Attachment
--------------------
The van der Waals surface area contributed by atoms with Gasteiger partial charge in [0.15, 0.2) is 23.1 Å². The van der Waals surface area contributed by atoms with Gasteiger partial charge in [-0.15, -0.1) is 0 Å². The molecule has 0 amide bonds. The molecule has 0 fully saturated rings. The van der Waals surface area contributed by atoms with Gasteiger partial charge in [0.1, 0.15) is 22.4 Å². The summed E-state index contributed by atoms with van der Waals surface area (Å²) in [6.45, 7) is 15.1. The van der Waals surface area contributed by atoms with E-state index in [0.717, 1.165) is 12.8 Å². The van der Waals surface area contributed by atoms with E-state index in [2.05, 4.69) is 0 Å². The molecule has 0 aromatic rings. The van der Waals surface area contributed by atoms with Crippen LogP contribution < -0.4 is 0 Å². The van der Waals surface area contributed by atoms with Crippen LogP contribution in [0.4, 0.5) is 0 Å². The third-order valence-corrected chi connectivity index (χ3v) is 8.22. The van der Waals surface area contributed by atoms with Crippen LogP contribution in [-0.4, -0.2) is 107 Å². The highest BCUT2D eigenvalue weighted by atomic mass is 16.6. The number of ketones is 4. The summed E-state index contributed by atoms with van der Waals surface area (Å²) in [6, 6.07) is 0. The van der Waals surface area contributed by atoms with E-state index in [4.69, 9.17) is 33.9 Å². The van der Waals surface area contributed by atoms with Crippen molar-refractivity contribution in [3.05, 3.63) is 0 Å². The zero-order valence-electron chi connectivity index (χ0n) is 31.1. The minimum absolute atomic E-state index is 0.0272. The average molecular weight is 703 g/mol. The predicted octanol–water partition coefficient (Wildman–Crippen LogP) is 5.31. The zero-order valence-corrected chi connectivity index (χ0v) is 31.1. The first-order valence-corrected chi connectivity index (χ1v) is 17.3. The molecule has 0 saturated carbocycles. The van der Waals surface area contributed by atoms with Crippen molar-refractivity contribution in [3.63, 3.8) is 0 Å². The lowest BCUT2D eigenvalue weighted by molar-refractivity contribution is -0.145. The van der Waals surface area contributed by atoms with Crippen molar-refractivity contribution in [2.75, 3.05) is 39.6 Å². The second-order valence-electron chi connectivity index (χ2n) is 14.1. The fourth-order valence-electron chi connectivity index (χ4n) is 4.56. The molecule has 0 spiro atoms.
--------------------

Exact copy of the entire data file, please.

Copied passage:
The van der Waals surface area contributed by atoms with Gasteiger partial charge in [0.15, 0.2) is 23.1 Å². The van der Waals surface area contributed by atoms with Gasteiger partial charge in [-0.15, -0.1) is 0 Å². The molecule has 0 amide bonds. The molecule has 0 fully saturated rings. The van der Waals surface area contributed by atoms with Gasteiger partial charge in [0.1, 0.15) is 22.4 Å². The summed E-state index contributed by atoms with van der Waals surface area (Å²) in [6.45, 7) is 15.1. The van der Waals surface area contributed by atoms with E-state index in [0.717, 1.165) is 12.8 Å². The van der Waals surface area contributed by atoms with E-state index in [2.05, 4.69) is 0 Å². The molecule has 0 aromatic rings. The van der Waals surface area contributed by atoms with Crippen LogP contribution < -0.4 is 0 Å². The van der Waals surface area contributed by atoms with Crippen LogP contribution in [0.4, 0.5) is 0 Å². The third-order valence-corrected chi connectivity index (χ3v) is 8.22. The van der Waals surface area contributed by atoms with Crippen LogP contribution in [-0.4, -0.2) is 107 Å². The highest BCUT2D eigenvalue weighted by atomic mass is 16.6. The number of ketones is 4. The summed E-state index contributed by atoms with van der Waals surface area (Å²) in [6, 6.07) is 0. The van der Waals surface area contributed by atoms with E-state index in [4.69, 9.17) is 33.9 Å². The van der Waals surface area contributed by atoms with Crippen molar-refractivity contribution in [3.05, 3.63) is 0 Å². The zero-order valence-electron chi connectivity index (χ0n) is 31.1. The minimum absolute atomic E-state index is 0.0272. The average molecular weight is 703 g/mol. The predicted octanol–water partition coefficient (Wildman–Crippen LogP) is 5.31. The zero-order valence-corrected chi connectivity index (χ0v) is 31.1. The first-order valence-corrected chi connectivity index (χ1v) is 17.3. The molecule has 0 saturated carbocycles. The van der Waals surface area contributed by atoms with Crippen molar-refractivity contribution in [3.63, 3.8) is 0 Å². The lowest BCUT2D eigenvalue weighted by molar-refractivity contribution is -0.145. The van der Waals surface area contributed by atoms with Crippen molar-refractivity contribution in [2.75, 3.05) is 39.6 Å². The second-order valence-electron chi connectivity index (χ2n) is 14.1. The fourth-order valence-electron chi connectivity index (χ4n) is 4.56. The molecule has 0 spiro atoms.